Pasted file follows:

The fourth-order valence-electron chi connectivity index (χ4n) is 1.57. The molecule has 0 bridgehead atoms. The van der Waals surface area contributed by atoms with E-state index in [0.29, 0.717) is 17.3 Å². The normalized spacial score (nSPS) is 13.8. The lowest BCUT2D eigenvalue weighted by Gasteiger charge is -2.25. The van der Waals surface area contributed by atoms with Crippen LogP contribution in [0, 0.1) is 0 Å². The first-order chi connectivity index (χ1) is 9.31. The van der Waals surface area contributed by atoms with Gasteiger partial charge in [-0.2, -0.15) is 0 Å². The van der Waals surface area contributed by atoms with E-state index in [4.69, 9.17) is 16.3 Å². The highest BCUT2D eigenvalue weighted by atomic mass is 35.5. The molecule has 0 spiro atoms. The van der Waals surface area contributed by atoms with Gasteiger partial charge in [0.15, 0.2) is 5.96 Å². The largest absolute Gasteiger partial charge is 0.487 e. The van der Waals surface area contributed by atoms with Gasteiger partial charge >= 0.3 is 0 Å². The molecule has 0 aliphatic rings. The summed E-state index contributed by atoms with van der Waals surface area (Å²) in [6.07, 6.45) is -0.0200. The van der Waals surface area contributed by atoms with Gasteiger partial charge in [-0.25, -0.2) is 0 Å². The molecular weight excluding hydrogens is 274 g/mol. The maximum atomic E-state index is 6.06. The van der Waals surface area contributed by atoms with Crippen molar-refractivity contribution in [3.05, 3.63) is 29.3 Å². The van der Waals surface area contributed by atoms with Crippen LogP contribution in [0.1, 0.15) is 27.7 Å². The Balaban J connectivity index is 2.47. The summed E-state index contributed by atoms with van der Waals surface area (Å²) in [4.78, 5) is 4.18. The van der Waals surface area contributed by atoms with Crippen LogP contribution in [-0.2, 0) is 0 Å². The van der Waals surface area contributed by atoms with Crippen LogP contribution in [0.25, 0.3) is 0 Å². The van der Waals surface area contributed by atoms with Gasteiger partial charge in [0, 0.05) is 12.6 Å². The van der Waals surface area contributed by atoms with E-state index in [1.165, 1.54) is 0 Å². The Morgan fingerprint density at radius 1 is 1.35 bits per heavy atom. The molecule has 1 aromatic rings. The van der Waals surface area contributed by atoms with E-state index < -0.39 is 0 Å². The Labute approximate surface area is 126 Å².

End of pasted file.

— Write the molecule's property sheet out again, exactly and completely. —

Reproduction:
The fourth-order valence-electron chi connectivity index (χ4n) is 1.57. The molecule has 0 bridgehead atoms. The van der Waals surface area contributed by atoms with E-state index in [0.29, 0.717) is 17.3 Å². The normalized spacial score (nSPS) is 13.8. The lowest BCUT2D eigenvalue weighted by Gasteiger charge is -2.25. The van der Waals surface area contributed by atoms with Crippen LogP contribution in [0, 0.1) is 0 Å². The first-order chi connectivity index (χ1) is 9.31. The van der Waals surface area contributed by atoms with Gasteiger partial charge in [-0.2, -0.15) is 0 Å². The van der Waals surface area contributed by atoms with E-state index in [4.69, 9.17) is 16.3 Å². The highest BCUT2D eigenvalue weighted by atomic mass is 35.5. The molecule has 0 spiro atoms. The van der Waals surface area contributed by atoms with Gasteiger partial charge in [0.15, 0.2) is 5.96 Å². The largest absolute Gasteiger partial charge is 0.487 e. The van der Waals surface area contributed by atoms with Gasteiger partial charge >= 0.3 is 0 Å². The molecule has 0 aliphatic rings. The summed E-state index contributed by atoms with van der Waals surface area (Å²) in [6.07, 6.45) is -0.0200. The van der Waals surface area contributed by atoms with Gasteiger partial charge in [-0.25, -0.2) is 0 Å². The molecular weight excluding hydrogens is 274 g/mol. The maximum atomic E-state index is 6.06. The van der Waals surface area contributed by atoms with Crippen molar-refractivity contribution in [3.05, 3.63) is 29.3 Å². The van der Waals surface area contributed by atoms with Crippen LogP contribution in [0.1, 0.15) is 27.7 Å². The Balaban J connectivity index is 2.47. The summed E-state index contributed by atoms with van der Waals surface area (Å²) in [4.78, 5) is 4.18. The van der Waals surface area contributed by atoms with Crippen LogP contribution in [-0.2, 0) is 0 Å². The van der Waals surface area contributed by atoms with Crippen LogP contribution in [0.25, 0.3) is 0 Å². The van der Waals surface area contributed by atoms with Gasteiger partial charge in [0, 0.05) is 12.6 Å². The van der Waals surface area contributed by atoms with E-state index in [1.165, 1.54) is 0 Å². The Morgan fingerprint density at radius 1 is 1.35 bits per heavy atom. The molecule has 1 aromatic rings. The van der Waals surface area contributed by atoms with E-state index < -0.39 is 0 Å². The Labute approximate surface area is 126 Å².